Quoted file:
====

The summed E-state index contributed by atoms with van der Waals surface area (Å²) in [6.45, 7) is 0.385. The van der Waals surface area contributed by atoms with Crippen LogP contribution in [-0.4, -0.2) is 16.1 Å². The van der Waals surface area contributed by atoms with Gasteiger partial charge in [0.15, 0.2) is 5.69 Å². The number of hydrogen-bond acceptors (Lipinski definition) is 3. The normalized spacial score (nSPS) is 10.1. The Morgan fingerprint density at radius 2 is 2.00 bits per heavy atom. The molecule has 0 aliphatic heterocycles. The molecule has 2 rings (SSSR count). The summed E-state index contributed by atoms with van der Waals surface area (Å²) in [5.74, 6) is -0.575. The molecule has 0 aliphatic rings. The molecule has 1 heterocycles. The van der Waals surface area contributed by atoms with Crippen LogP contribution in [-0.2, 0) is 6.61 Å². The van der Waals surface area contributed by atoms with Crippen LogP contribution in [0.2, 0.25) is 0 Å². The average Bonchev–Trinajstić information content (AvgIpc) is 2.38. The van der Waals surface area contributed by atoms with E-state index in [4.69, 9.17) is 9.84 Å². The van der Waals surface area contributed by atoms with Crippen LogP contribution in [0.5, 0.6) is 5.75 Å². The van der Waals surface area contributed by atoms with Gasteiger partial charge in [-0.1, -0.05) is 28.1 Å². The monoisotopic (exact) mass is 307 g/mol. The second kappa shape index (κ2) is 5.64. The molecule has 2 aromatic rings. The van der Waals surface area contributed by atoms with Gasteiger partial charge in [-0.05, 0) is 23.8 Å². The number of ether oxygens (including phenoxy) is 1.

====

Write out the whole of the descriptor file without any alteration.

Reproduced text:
The summed E-state index contributed by atoms with van der Waals surface area (Å²) in [6.45, 7) is 0.385. The van der Waals surface area contributed by atoms with Crippen LogP contribution in [-0.4, -0.2) is 16.1 Å². The van der Waals surface area contributed by atoms with Gasteiger partial charge in [0.15, 0.2) is 5.69 Å². The number of hydrogen-bond acceptors (Lipinski definition) is 3. The normalized spacial score (nSPS) is 10.1. The Morgan fingerprint density at radius 2 is 2.00 bits per heavy atom. The molecule has 0 aliphatic heterocycles. The molecule has 2 rings (SSSR count). The summed E-state index contributed by atoms with van der Waals surface area (Å²) in [5.74, 6) is -0.575. The molecule has 0 aliphatic rings. The molecule has 1 heterocycles. The van der Waals surface area contributed by atoms with Crippen LogP contribution in [-0.2, 0) is 6.61 Å². The van der Waals surface area contributed by atoms with Crippen LogP contribution in [0.2, 0.25) is 0 Å². The average Bonchev–Trinajstić information content (AvgIpc) is 2.38. The van der Waals surface area contributed by atoms with E-state index in [4.69, 9.17) is 9.84 Å². The van der Waals surface area contributed by atoms with Crippen LogP contribution in [0.5, 0.6) is 5.75 Å². The van der Waals surface area contributed by atoms with Gasteiger partial charge in [-0.1, -0.05) is 28.1 Å². The monoisotopic (exact) mass is 307 g/mol. The second kappa shape index (κ2) is 5.64. The molecule has 2 aromatic rings. The van der Waals surface area contributed by atoms with Gasteiger partial charge in [-0.05, 0) is 23.8 Å². The number of ether oxygens (including phenoxy) is 1.